Throughout my study experience in Hong Kong University of Science and Technology (HKUST) in the last 4 years, I have led a small number of design-thinking workshops under the Student Innovation for Global Health Technology (SIGHT) program. This program aims to combine design-thinking approaches in generating solutions in addressing global health issues, with a particular concentration in Asia-Pacific region. As of now, projects under SIGHT have been deployed to various locations, mostly in Phnom Penh (Cambodia), Guizhou Province (China), Hong Kong, and several cities in Indonesia (namely Jakarta and Yogyakarta).
However, under a fellowship program offered by SIGHT program, by which I would have to stay in Phnom Penh from June 5 to June 26, we are required to lead a design-thinking workshop, this time for an education NGO in Cambodia. While at that time I was partly nervous (I have never led such a workshop outside Hong Kong before!), I was also partly excited, because it was a brand-new challenge to test whether the design-thinking approaches we have highlighted can also be applied to other parts of the world, with varying degrees of economic and social development.
On June 11, 2017, together with a Hong Kong friend of mine, Jonathan Yang, we conducted a design-thinking workshop in one of the slum areas in Phnom Penh. Literally, in one of the poorest areas in the city. However, throughout the workshop session, we uncovered so many fascinating insights about the way the participants think, devise ideas, and build prototypes based on their own critical thinking skills and the design-thinking framework (in this regard, Stanford’s 5-step design-thinking process) we have provided in the workshop.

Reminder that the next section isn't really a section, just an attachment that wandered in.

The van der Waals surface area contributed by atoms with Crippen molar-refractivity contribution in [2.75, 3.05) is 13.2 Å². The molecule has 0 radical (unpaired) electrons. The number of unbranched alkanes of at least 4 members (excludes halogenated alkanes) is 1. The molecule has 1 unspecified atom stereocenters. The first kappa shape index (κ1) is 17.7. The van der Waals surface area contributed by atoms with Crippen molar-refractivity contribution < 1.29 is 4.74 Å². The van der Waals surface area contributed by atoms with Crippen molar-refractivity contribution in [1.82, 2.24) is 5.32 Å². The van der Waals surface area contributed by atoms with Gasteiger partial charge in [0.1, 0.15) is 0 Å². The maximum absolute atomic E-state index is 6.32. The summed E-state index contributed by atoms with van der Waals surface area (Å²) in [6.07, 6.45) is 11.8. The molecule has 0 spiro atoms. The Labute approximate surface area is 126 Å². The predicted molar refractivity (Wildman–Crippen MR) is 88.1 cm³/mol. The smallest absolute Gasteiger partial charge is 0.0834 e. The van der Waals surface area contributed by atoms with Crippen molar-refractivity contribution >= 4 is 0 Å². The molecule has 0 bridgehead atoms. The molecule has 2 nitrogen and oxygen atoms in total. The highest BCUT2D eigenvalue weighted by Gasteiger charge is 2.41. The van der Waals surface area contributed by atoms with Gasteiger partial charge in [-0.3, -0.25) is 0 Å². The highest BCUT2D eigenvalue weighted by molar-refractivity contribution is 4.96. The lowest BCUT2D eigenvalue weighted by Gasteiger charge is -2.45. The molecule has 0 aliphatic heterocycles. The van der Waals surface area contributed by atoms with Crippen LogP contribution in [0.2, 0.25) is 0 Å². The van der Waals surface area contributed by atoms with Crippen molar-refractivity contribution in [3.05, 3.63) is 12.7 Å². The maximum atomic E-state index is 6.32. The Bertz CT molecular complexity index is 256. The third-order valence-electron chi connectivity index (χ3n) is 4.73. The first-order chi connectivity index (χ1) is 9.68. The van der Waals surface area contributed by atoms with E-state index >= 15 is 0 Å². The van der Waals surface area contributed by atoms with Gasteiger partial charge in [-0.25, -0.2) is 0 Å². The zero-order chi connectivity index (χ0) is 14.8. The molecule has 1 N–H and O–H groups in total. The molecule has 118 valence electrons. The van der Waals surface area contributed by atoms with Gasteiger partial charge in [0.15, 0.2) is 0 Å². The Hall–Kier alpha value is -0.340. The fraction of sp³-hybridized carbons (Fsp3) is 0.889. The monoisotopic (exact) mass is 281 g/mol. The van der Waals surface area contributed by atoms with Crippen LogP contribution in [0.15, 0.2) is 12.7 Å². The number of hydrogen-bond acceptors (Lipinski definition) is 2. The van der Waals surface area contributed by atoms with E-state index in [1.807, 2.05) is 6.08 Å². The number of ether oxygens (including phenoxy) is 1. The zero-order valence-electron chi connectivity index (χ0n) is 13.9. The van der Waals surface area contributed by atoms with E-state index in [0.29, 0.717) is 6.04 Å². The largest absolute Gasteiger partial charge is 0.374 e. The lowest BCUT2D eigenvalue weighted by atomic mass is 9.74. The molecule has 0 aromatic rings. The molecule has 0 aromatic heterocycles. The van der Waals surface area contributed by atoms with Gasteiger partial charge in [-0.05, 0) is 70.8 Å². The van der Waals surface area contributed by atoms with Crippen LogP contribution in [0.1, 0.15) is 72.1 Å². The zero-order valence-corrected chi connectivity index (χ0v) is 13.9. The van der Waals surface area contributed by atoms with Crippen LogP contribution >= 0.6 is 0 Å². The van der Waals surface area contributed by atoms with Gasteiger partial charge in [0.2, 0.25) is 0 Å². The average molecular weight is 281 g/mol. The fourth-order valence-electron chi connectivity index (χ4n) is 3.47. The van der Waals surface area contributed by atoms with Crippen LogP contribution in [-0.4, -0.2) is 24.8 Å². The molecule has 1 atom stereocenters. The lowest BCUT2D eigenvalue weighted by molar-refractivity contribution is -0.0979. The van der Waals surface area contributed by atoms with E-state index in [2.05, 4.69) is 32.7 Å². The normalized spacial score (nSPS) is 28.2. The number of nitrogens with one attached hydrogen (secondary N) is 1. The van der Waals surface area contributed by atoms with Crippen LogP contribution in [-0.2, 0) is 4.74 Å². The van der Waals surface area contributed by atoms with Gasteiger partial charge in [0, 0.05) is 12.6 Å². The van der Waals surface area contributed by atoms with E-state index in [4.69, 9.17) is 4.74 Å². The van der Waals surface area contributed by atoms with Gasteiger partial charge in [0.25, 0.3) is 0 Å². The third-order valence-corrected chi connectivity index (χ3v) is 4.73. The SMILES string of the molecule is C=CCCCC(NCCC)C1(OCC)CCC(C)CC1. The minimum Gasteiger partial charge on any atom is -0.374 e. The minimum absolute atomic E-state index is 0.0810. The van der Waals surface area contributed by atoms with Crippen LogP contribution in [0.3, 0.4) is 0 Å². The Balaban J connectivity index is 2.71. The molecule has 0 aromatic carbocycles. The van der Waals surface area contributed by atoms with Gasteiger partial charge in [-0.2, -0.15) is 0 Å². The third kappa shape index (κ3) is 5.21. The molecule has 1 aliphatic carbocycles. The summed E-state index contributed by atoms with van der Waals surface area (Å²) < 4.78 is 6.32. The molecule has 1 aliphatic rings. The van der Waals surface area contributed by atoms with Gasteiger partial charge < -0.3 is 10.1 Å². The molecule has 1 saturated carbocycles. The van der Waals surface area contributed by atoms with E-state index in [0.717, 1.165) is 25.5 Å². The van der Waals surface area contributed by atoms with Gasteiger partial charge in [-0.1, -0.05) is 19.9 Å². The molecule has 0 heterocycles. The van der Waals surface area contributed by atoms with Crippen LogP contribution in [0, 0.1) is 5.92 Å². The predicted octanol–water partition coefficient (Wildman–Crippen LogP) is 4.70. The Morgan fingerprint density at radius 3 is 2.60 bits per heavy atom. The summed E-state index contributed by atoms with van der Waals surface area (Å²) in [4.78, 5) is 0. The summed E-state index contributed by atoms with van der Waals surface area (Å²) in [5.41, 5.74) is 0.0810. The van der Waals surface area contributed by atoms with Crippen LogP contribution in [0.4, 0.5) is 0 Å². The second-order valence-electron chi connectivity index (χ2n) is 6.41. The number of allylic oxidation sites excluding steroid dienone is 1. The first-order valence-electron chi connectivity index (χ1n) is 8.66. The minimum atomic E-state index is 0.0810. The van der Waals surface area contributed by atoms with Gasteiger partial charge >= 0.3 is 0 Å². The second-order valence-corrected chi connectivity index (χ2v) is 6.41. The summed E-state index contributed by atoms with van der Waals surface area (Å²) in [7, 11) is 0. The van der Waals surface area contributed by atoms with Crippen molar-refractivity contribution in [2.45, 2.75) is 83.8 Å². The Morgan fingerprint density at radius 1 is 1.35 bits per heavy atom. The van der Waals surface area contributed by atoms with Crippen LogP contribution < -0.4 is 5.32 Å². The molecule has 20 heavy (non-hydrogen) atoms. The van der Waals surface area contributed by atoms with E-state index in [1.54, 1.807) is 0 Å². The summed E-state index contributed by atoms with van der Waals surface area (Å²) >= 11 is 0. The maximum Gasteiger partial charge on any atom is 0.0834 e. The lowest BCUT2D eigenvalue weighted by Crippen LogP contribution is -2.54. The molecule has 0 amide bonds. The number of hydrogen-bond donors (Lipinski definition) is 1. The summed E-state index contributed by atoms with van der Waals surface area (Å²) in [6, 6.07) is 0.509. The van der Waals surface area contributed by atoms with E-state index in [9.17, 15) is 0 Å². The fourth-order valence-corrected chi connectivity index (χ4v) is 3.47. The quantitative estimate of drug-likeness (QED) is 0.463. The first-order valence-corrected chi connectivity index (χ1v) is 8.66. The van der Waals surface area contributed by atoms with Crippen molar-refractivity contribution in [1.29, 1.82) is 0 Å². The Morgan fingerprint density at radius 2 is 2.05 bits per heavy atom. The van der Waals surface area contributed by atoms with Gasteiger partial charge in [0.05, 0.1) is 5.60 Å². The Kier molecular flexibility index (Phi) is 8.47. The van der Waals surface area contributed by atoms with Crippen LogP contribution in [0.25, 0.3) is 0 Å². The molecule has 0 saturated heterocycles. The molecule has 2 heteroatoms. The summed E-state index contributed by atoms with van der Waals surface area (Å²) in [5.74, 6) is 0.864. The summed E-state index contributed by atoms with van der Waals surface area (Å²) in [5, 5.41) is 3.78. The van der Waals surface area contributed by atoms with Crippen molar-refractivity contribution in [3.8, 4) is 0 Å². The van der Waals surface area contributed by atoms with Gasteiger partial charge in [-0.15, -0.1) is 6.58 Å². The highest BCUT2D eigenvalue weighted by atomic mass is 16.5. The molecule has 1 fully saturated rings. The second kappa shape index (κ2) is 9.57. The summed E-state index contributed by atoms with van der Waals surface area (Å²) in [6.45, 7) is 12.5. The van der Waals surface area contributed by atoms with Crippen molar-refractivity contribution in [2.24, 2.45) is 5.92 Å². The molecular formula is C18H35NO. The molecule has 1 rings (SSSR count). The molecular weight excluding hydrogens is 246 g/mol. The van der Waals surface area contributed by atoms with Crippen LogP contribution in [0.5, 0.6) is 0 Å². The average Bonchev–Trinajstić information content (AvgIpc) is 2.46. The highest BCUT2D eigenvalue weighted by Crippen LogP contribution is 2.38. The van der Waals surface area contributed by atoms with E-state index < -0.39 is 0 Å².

We held the workshop in one of the five schools operated by Empowering Youth Cambodia (EYC), by which majority of the students originate from this slum area we referred to. To make it clear, I would label it as a ‘railway slum’, as the trails we walked by used to be railway tracks, with slum dwellers living on both sides of the rail. Two days before, on June 9, Jonathan and I had a preparatory meeting with two of the school staff, Synoeun and Bondol. They showed us the surrounding slum area; Synoeun highlighted that many adults living here have been engaged in small-scale drug trading, prostitution, family violence, or worked as trash collectors. The school, in this regard, offered a ‘shelter’ for children among these families so that they could pursue education, and in this way, increase their chances for upward social mobility and exit the cycle of poverty. The school provides these students English courses, computing classes (mostly focused on Microsoft Excel), as well as yoga classes.
Picture 1. The setup of our design thinking workshop in EYC school in ‘railway slum’
Picture 2. The ‘railway slum’ by which this EYC school is located